There is at least one on the market now that gives you the control to incubate up to 24 hours.  The price is comparable to the Excalibur, though.

I also use my Excalibur for lots of other things besides making yogurt.  I got the smallest one available because of the expense, but wish I would have spent the money for a larger one.


Do I need to use a glass container?

It is my understanding that the yogurt culture will die when it comes in contact with metal. There is some controversy over this though.  I had been taught that it is okay if the yogurt is in contact with metal for a short amount of time.

This is why I use a coated whisk.


Does the yogurt starter need to dissolve completely to work properly?

It is not necessary.  Just as long as it is whisked through the milk a few times.


What kind of milk should I use?

You need to use the best milk you have available and can afford.  Grass-fed, raw, organic is your best choice.


I scalded the bottom of my pan.  How can I clean it up quickly?

Baking soda and water works great!


Is the Yogourmet yogurt starter GAPS legal?

Yes. The illegal GAPS ingredients in Yogourmet are just trace amounts and therefore okay.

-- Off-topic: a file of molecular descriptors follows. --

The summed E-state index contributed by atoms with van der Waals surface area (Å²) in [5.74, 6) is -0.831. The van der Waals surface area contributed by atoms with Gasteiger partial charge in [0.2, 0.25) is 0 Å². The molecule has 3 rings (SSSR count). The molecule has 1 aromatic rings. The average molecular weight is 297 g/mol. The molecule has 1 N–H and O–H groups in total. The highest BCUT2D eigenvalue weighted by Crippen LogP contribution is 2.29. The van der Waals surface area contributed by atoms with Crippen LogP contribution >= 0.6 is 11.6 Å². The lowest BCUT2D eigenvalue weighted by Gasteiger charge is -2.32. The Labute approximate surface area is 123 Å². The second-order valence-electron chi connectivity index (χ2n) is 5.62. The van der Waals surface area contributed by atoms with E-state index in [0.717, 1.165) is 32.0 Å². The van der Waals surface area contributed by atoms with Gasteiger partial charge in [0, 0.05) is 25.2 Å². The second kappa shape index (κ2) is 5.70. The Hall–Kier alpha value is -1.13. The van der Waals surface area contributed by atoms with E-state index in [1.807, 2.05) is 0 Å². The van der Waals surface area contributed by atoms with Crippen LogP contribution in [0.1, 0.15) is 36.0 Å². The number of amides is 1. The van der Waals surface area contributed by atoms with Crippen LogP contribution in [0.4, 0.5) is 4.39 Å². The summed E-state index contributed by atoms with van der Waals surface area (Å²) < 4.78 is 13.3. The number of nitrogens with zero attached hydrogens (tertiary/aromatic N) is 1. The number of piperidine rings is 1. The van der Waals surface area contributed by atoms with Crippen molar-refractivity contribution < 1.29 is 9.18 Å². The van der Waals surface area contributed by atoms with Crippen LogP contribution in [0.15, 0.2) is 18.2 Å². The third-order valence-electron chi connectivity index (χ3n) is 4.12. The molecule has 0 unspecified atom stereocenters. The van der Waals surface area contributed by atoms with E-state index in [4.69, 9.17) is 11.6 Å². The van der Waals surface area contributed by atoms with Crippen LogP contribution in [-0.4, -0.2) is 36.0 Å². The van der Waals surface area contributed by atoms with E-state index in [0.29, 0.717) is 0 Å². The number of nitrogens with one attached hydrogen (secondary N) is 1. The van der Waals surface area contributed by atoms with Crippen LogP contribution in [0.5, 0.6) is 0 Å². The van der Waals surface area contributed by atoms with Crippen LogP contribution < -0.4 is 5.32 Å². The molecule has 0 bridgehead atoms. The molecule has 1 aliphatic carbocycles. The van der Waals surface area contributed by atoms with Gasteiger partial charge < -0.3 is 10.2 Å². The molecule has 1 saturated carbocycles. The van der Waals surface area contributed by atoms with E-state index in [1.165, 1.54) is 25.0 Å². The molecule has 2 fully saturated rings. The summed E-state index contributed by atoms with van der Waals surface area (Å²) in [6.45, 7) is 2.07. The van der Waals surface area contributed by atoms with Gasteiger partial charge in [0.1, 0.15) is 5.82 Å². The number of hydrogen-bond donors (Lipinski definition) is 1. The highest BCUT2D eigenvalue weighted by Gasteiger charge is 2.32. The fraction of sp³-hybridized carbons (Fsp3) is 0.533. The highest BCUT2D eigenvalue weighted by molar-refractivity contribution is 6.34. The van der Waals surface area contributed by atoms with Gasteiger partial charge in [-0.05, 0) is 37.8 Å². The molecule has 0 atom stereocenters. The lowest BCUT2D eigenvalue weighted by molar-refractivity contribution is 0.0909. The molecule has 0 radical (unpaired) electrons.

I’m not on the GAPS diet.  Do I have to incubate my yogurt for 24 hours?

No.  You need to incubate it for 6-8 hours and can use any means necessary for incubation since you don’t need to regulate the temperature.

After I went off GAPS, I started using my oven to incubate my yogurt and it works great! When you start to gather your materials, turn on your oven to it’s lowest temperature and turn it off when it gets up to temperature.

Then turn on the oven light.  After you fill your jars and add the lids, place the yogurt on a cookie pan and place it in your warm oven.  If it feels too hot, leave the door open for a bit.

The light bulb is enough heat to incubate your yogurt.  I like to make yogurt in the evening and leave it in the oven overnight.  In the morning I put it in my fridge.

So easy!

Do you make yogurt?  What’s your favorite method?  I’d love to hear from you!

Shared on: Fat Tuesday and featured on Sunday Snippets.